Can a determinant be differentiated?

No problem!

There are two ways. They are in fact equivalent. Here we use a 3 x 3 determinant for demonstration. You can easily extend the method to higher order determinant. Of course, this problem is meaningful if the entries of the determinant are not all constants.

Method 1

You can differentiate the first row (or column) and keep the entries of the other row untouched. Then you can get a determinant. Do this for all other rows (or columns). Then find the sum of all such determinants.

= 5 + 4x – 12x2 – 6x5           (the expansion of the determinants is omitted)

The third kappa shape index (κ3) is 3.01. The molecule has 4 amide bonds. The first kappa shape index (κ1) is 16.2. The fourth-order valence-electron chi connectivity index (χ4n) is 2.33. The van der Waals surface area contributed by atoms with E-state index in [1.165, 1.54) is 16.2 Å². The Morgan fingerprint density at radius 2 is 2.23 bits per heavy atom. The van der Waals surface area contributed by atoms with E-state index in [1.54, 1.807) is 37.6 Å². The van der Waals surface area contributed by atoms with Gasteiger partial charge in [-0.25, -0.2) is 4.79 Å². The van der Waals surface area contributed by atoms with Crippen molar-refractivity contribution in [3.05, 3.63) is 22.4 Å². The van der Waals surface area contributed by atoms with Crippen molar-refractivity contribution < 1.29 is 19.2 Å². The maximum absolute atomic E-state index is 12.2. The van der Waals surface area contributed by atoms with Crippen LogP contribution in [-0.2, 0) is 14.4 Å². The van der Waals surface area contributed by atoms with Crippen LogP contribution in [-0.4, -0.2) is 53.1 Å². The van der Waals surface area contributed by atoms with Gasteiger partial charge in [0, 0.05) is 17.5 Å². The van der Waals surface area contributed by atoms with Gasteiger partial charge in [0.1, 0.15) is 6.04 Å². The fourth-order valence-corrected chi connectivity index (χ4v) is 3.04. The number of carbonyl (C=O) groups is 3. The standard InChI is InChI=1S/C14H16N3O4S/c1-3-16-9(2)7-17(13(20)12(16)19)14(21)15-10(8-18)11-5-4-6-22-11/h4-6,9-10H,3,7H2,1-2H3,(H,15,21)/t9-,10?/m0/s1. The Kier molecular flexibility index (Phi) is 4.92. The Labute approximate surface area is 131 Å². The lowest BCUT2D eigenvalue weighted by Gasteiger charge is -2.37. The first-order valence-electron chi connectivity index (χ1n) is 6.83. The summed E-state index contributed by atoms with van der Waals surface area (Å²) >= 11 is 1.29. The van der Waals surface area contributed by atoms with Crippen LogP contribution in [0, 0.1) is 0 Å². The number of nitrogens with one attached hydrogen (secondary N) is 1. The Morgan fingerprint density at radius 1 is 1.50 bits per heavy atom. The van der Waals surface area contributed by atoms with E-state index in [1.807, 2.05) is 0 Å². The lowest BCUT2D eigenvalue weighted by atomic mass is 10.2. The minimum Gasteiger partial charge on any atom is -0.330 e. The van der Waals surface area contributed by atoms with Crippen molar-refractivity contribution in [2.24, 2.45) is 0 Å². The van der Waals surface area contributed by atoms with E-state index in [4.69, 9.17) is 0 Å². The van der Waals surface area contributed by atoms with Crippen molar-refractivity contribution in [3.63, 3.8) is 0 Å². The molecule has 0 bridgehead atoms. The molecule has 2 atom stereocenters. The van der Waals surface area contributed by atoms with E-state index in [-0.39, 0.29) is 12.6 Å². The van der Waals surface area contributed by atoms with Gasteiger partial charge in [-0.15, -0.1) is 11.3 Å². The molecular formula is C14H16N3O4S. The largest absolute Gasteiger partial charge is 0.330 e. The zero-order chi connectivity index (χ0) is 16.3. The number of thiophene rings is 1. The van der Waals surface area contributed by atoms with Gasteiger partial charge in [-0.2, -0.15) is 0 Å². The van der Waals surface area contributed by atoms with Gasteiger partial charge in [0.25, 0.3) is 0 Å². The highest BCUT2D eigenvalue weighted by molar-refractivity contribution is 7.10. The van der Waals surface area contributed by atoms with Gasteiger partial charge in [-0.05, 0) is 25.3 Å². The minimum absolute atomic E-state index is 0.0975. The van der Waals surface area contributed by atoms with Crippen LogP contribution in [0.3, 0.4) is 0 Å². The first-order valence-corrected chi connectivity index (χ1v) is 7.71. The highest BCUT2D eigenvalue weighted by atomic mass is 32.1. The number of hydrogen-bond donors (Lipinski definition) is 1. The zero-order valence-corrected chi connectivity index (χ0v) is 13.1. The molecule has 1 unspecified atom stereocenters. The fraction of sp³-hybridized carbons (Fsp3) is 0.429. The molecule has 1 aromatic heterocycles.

Method 2

(1)          Form the matrix and differentiate all entries of the matrix:

(2)          Find the cofactor matrix of A    (Any element of the minor matrix is the determinant formed by deleting the row and the column that contain the element. The cofactor matrix is formed by multiplying elements of minor matrix by (-1)i+j, for ith row and jth column) :

Note that in fact some of the elements of C need not be found because the corresponding elements in B are 0 and are marked by *.

(3)          The derivative of the determinant formed by the matrix A is found by multiplying corresponding elements of B and C and then found the sum.

|A|   =     2x(-x4 – 4x + 2) + 1(2) + 3x2 (-x3) + 1(-x5 + 3)

=     5 + 4x – 12x2 – 6x5